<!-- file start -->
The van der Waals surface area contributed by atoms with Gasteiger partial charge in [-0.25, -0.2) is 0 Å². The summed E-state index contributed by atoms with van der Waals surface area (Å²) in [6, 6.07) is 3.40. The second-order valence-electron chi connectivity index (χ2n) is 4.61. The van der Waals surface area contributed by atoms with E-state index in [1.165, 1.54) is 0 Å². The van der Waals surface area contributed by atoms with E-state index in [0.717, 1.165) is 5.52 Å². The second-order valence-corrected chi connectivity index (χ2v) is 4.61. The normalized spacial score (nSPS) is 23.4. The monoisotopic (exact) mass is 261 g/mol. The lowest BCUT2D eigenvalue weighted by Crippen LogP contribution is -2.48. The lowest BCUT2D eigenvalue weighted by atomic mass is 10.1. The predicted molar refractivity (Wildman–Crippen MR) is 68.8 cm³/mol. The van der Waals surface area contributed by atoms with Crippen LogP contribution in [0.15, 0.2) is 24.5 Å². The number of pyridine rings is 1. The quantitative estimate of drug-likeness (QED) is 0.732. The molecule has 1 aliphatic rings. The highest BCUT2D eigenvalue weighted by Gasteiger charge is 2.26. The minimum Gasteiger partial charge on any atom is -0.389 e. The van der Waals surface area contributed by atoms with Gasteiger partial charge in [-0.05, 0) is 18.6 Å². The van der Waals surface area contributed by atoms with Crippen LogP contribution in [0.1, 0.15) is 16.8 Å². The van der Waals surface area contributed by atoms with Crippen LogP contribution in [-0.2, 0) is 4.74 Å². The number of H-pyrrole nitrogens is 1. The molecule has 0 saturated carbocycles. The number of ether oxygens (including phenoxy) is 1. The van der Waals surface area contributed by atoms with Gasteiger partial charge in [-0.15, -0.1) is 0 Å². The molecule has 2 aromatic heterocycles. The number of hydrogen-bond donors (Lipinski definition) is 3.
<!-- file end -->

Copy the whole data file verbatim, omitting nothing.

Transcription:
The van der Waals surface area contributed by atoms with Gasteiger partial charge in [-0.25, -0.2) is 0 Å². The summed E-state index contributed by atoms with van der Waals surface area (Å²) in [6, 6.07) is 3.40. The second-order valence-electron chi connectivity index (χ2n) is 4.61. The van der Waals surface area contributed by atoms with E-state index in [1.165, 1.54) is 0 Å². The van der Waals surface area contributed by atoms with E-state index in [0.717, 1.165) is 5.52 Å². The second-order valence-corrected chi connectivity index (χ2v) is 4.61. The normalized spacial score (nSPS) is 23.4. The monoisotopic (exact) mass is 261 g/mol. The lowest BCUT2D eigenvalue weighted by Crippen LogP contribution is -2.48. The lowest BCUT2D eigenvalue weighted by atomic mass is 10.1. The predicted molar refractivity (Wildman–Crippen MR) is 68.8 cm³/mol. The van der Waals surface area contributed by atoms with Crippen LogP contribution in [0.15, 0.2) is 24.5 Å². The number of pyridine rings is 1. The quantitative estimate of drug-likeness (QED) is 0.732. The molecule has 1 aliphatic rings. The highest BCUT2D eigenvalue weighted by Gasteiger charge is 2.26. The minimum Gasteiger partial charge on any atom is -0.389 e. The van der Waals surface area contributed by atoms with Gasteiger partial charge in [-0.05, 0) is 18.6 Å². The van der Waals surface area contributed by atoms with Crippen LogP contribution in [0.1, 0.15) is 16.8 Å². The van der Waals surface area contributed by atoms with Crippen LogP contribution in [-0.2, 0) is 4.74 Å². The number of H-pyrrole nitrogens is 1. The molecule has 0 saturated carbocycles. The number of ether oxygens (including phenoxy) is 1. The van der Waals surface area contributed by atoms with Gasteiger partial charge in [-0.15, -0.1) is 0 Å². The molecule has 2 aromatic heterocycles. The number of hydrogen-bond donors (Lipinski definition) is 3.